John Choi, a North Korean refugee living in the UK, reflects on the media attention around Kim Yo-jong, sister and trusted aid to North Korea’s leader Kim Jong-un, as she attended the opening ceremony of the Olympics. The whole world could see her charming smile. But what’s truly behind it?
Written by John Choi, a North Korean refugee living in the UK
She arrived on a cold winter's day at Seoul’s Incheon Airport in her brother’s private jet, a Soviet lyushin-62. Kim Yo-jong, sister and trusted aid to North Korea’s leader Kim Jong-un attended the opening ceremony of the Olympics and had lunch with the South Korean President. The whole world could see her charming smile. But what’s truly behind it?
A large percentage of the public and the media were quick to say that Kim Yo-jong’s visit represented peace, not destruction. I would welcome it too. My people really need an end to the hunger and oppression. But I’m not so sure the 2018 Olympics have brought us much closer to that new era.
I’ve lived in North Korea for most of my life and can tell you that inside the country, the Olympics are being used for a massive propaganda campaign. On Monday 12 February, the official newspaper of the Worker’s Party published a photo collection of North Korea’s ‘successful visit to the Olympics’. An article described at length how South Korean President Mun Jae-in applauded for North Korea’s Samjiyon Orchestra. The message given was that Kim Yo-jong led fruitful meetings with President Mun Jae-in during her stay.
This regime has survived for over 70 years, and has used all different types of propaganda strategies against their own people. The truth is, many young people inside the country today understand how life under a democracy is much better than under a dictatorship. Ordinary people are not exactly enthusiastic about the Olympics. They are more concerned about tomorrow’s dinner and feeding their children. They know that their country has probably negotiated extra support, but all that support will go to the ruling classes.
That’s what they see when they see Kim Yo-jong’s smile: the ruling class that only takes care of itself.
And what is it that you should see when you see Kim Yo-jong’s smile?
For one, her smile represents a regime that is desperate for survival. One day North Korea threatens the world with nuclear war, the next day they send 22 athletes and 229 cheerleaders to the world’s biggest sporting event. That tells us an awful lot about the regime’s character.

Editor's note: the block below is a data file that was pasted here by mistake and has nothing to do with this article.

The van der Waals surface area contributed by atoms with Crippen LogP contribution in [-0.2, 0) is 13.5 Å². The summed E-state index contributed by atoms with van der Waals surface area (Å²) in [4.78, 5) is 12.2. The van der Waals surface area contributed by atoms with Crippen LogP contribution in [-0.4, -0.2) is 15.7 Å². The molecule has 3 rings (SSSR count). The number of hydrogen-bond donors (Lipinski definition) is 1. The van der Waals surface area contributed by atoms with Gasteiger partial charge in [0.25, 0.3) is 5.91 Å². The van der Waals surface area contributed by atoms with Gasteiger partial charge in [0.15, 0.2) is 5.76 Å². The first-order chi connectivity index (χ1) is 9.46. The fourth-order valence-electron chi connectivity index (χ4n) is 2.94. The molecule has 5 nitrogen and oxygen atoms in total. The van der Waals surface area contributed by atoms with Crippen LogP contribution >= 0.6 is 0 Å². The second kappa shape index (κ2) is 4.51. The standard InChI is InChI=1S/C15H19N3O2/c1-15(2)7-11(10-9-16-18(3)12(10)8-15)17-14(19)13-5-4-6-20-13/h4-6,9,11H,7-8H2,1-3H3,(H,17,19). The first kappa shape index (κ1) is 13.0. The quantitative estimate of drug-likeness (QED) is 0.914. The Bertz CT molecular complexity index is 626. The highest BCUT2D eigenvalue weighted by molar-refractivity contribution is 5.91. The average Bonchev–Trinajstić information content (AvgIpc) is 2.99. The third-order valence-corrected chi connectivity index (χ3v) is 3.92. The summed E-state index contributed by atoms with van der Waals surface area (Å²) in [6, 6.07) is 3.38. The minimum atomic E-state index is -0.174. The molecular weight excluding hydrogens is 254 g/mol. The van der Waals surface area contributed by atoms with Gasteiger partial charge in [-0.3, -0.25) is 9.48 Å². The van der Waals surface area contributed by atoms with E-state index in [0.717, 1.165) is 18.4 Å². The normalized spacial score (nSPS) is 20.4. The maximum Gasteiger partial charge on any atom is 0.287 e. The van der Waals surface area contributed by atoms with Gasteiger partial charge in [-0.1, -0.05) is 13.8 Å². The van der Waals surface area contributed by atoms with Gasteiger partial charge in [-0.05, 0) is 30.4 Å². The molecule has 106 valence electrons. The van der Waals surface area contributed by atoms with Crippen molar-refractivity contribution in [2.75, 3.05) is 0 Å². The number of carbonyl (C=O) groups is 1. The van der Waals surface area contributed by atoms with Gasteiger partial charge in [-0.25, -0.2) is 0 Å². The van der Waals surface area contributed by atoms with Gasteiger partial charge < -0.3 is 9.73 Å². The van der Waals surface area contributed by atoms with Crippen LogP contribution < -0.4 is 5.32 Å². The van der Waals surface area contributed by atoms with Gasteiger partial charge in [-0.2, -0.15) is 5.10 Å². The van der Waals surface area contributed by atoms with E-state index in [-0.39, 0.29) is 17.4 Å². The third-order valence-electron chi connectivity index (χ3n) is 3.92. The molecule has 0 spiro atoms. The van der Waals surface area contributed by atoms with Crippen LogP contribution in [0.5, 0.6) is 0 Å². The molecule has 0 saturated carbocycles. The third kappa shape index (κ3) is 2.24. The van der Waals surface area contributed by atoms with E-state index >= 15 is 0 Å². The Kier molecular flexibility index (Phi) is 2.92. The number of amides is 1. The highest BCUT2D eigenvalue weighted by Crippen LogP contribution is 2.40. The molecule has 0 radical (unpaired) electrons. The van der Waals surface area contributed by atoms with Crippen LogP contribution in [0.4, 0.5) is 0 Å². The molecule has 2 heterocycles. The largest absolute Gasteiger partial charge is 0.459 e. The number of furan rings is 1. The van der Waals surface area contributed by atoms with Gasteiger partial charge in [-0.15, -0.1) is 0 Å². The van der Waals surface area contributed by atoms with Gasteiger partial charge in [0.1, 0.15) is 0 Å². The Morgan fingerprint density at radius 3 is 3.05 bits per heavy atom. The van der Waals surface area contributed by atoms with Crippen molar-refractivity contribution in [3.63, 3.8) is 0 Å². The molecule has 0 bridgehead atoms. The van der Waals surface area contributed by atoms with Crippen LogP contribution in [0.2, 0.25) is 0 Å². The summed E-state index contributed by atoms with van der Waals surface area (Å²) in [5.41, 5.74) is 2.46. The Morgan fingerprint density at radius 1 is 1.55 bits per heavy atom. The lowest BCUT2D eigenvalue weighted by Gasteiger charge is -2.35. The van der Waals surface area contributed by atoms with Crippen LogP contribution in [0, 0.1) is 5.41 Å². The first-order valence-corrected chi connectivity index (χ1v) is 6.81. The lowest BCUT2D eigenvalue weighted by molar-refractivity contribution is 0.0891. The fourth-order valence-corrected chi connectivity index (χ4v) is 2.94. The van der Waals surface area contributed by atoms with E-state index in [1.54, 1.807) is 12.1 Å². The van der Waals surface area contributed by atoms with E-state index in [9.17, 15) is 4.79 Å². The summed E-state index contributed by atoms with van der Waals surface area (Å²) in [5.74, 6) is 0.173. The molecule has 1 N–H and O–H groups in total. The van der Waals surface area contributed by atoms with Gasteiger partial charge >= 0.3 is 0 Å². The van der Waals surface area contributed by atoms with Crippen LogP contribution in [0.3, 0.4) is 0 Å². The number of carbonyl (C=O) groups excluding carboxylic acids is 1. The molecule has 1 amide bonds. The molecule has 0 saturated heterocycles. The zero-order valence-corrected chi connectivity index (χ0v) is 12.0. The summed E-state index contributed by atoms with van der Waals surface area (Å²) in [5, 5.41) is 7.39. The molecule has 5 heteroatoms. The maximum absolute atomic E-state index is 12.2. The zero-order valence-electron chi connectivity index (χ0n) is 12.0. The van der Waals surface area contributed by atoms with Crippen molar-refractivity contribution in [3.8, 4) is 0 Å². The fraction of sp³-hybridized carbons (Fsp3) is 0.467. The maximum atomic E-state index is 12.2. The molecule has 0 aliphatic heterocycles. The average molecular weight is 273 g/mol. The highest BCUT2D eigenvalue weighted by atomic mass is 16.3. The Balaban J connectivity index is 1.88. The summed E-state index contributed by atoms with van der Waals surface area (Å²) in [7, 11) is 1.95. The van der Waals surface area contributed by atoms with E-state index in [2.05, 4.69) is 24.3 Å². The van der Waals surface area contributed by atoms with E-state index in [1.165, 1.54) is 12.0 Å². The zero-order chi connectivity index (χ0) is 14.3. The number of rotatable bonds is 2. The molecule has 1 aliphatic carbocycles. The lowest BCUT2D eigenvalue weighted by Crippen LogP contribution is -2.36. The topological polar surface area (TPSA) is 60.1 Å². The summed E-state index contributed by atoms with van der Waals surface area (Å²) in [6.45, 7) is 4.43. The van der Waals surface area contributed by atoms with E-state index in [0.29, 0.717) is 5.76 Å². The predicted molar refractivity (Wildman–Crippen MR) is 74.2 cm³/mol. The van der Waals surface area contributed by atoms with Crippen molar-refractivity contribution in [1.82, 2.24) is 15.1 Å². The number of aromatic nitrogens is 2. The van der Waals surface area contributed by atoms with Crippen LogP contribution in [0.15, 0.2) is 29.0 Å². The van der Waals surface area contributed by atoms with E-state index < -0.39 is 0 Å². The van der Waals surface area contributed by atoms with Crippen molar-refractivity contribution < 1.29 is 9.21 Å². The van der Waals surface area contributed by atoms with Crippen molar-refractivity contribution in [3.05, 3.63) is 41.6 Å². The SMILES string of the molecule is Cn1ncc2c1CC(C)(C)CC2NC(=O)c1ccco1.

Nobody wants nuclear war. Not even the North Koreans, because it would be suicidal and mean the end of the Kim dynasty. The world doesn’t want to go to war with Kim Jong-un either. So instead they are increasing the international sanctions. Those have some effect: the regime, the high class and middle class can spend less on luxury commodities. Just last month, Pyongyang had to cut off the central heating in many apartments. Rice became scarce.
Kim Yo-jong is perhaps North Korea’s friendly face, and she needs to guarantee more support and a lift of (some) UN sanctions. Unfortunately, none of this will have any effect on the human rights situation the country. Hundreds of thousands of North Koreans live and ultimately die in political labor camps, of which we guess there are about 30.
Open Doors estimates there are between 50,000 and 70,000 Christians in those camps. Many of them don’t survive. Christianity is still seen as a political crime.
If only the regime would understand what Christianity is all about. Christians help their fellow country men and women where they can. God is at work in their hearts so that they can show Biblical love despite the circumstances.
Jesus’ love is what’s behind the smile of a North Korean brother or sister.
There are three things you can do today to support our persecuted brothers and sisters in North Korea:
Your support helps persecuted Christians continue to courageously follow Jesus.
Together, we can reach those where persecution hits hardest.